SFR investigates methane production of dairy cattle

Publication date: 19-10-2021

In November 2020, a methane emission project started at SFR. The current social issues regarding emissions from livestock farming require pragmatic solutions. SFR is therefore investigating how greenhouse gas emissions can be reduced through sophisticated feeding of farm animals. This project has been financed by SFR's own innovation budget. Collaboration with other interested parties is certainly possible in the future.

Methane is an important greenhouse gas, which is produced by cows. Factors such as nutrition but also the genetics of the cow determine her methane production. Methane is released from the fermentation process in the rumen and is influenced by the composition of the ration. The research question which then rises is; How can the composition of the ration be adjusted for the lowest possible methane production?

How do you measure a cow's methane production? Various methods are available for this. The traditional way of measuring is with cows in a climate respiration chamber. This is an airtight unit in which 1 or 2 cows are placed. The composition of all incoming and outgoing air, including methane, is then measured during for instance 24 or 48 hours. The result is the cow's methane production. This method is not suitable in our practical situation, as SFR wishes to be able to monitor individual animals within the herd for a longer period of time.

Measuring method
SFR compares different methods that may be suitable for measuring the methane production of individual cows in the current practical barn on a daily basis. This allows for studying the effects of different ration compositions on methane production on a large scale. A device for measuring methane production, the Greenfeed, has been available for a few years already. This device is a concentrate box which recognizes the cow upon entry and extracts the air that the cow produces while eating. The volume of extracted air and the methane content in this air are measured automatically. With this data, the cow’s methane production is calculated. The measuring method can be applied relatively simple in practice and provides a good estimate of the methane production during eating in the concentrate box. This measuring system has been used in the barn of SFR for the past six months. The collected data can be used as a reference.

In the meantime, a second solution has been studied, namely a sniffer method. With a sniffer method, breath samples are taken in the individual feed troughs of the cows. At the SFR dairy farm, the cows do not eat at a common feeding fence. Instead, each individual cow has her own feed trough, so that the individual feed intake per cow can exactly be measured. The methane content and the CO2 content are analysed in the extracted air. The methane production per cow can then be calculated using the methane: CO2 ratio. In addition, the measured methane production can be linked to the nutrition and production data of the individual cow. For example, the relationship between ration composition, feed intake and methane production are examined.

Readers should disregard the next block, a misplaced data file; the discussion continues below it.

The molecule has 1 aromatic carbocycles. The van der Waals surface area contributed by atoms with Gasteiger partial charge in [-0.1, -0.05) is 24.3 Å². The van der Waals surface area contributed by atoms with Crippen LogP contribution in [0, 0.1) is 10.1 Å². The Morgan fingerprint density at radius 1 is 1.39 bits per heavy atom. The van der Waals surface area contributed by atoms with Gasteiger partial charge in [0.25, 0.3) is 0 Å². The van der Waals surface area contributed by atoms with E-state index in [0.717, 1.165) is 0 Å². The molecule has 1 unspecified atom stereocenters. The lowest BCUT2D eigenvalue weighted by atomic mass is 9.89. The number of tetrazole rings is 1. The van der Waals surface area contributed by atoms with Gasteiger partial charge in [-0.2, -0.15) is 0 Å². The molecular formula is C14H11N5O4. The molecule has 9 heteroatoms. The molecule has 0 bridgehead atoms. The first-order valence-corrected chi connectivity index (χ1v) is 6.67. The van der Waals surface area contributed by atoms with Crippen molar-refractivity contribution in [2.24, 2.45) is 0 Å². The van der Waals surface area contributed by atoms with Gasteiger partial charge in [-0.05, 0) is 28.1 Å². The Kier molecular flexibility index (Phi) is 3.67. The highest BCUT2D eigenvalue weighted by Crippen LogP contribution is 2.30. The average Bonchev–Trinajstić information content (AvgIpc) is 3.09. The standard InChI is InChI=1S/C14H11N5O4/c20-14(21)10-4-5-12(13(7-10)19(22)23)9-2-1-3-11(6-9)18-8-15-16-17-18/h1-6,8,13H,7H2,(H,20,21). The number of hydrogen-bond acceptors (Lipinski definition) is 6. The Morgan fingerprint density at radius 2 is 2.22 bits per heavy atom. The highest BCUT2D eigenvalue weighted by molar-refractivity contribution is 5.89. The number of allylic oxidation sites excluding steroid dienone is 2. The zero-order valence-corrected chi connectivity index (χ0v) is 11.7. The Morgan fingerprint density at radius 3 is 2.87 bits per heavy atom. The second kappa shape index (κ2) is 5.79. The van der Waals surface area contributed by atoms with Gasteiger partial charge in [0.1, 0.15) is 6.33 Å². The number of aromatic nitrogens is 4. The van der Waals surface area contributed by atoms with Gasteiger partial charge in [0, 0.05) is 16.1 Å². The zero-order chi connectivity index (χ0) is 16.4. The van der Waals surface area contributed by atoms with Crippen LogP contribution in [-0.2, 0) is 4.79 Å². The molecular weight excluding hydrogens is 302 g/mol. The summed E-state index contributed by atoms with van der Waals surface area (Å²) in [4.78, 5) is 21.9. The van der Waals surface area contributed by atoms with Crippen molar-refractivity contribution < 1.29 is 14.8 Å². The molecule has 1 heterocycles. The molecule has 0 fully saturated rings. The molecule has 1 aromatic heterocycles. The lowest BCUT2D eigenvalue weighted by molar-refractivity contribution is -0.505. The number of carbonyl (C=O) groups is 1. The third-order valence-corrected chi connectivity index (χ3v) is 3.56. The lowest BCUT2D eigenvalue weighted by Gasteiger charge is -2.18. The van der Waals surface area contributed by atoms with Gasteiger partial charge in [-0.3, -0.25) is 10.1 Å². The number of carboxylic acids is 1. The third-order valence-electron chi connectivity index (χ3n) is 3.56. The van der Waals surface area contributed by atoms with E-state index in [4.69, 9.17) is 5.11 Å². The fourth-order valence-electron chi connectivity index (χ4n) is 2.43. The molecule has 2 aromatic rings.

Methane as parameter
In a first testing phase, it was checked whether the sniffer method performed its measurements accurately and correctly in different setups. This was then compared with the data from the Greenfeed. At the moment, it is being examined whether the sniffer method is suited for further development into a measuring system which fits within the current practical situation of SFR. When a definite decision has been made for one of the two measuring systems, methane can be included as a parameter in future studies.

Other articles

Least cost formulation for Ruminant, Swine and Poultry diets
VANESSA LAGOS: NEW RESEARCHER POULTRY NUTRITION
SFR puts new roughage reweigher into operation
Feeds & Nutrition 2021 an online success!
New manager Sales & Consultancy
SFR contributes to a more sustainable animal protein production.
PROTEIN FROM GRASS AND GREEN LEAF TESTED IN FEEDS FOR PIG AND POULTRY
Column Francesc Molist: A good stomach function helps piglet gut health
New poultry consultant: Jan Dirk van der Klis
SFR contributes to EU-project to find alternatives for colistin and zinc oxide in pig production
Coronavirus
Milestone MySFR achieved
Improving circularity by using residues and co-product as feed material
Feeds & Nutrition 2019
MySFR reaches milestone
Online document database
Schothorst Feed Research puts renewed experimental facilities for broilers into operation.
SFR training at the COFCO Head Quarters in Beijing
SFR visits its clients
Successful conference on “Gastric ulcers, an underestimated problem?!”
Visit to the Haus Riswick centre with ruminal zootechnical support
An accurate database: essential for efficient feeding
Venky’s, big in poultry in Asia
Open Acces "Facts about fats"
Roger Davin: New researcher at SFR
Lectorship Precision Feeding
Successful Feeds and Nutrition Course
Schothorst Feed Research’s 7th Feeds & Nutrition Course 12-16 June at Zaandam (Netherlands).
Collaboration Schothorst Feed Research and Aeres University of Applied Sciences Dronten
SFR at Eurotier webinars.
Grazing experiment at Schothorst Feed Research
Non-debeaked laying hens
Presentation of the comparison of phytase efficacy in broiler and turkeys
Advanced Feed Package output day
Memorendum of Understanding
New CEO: Lieuwe Roosenschoon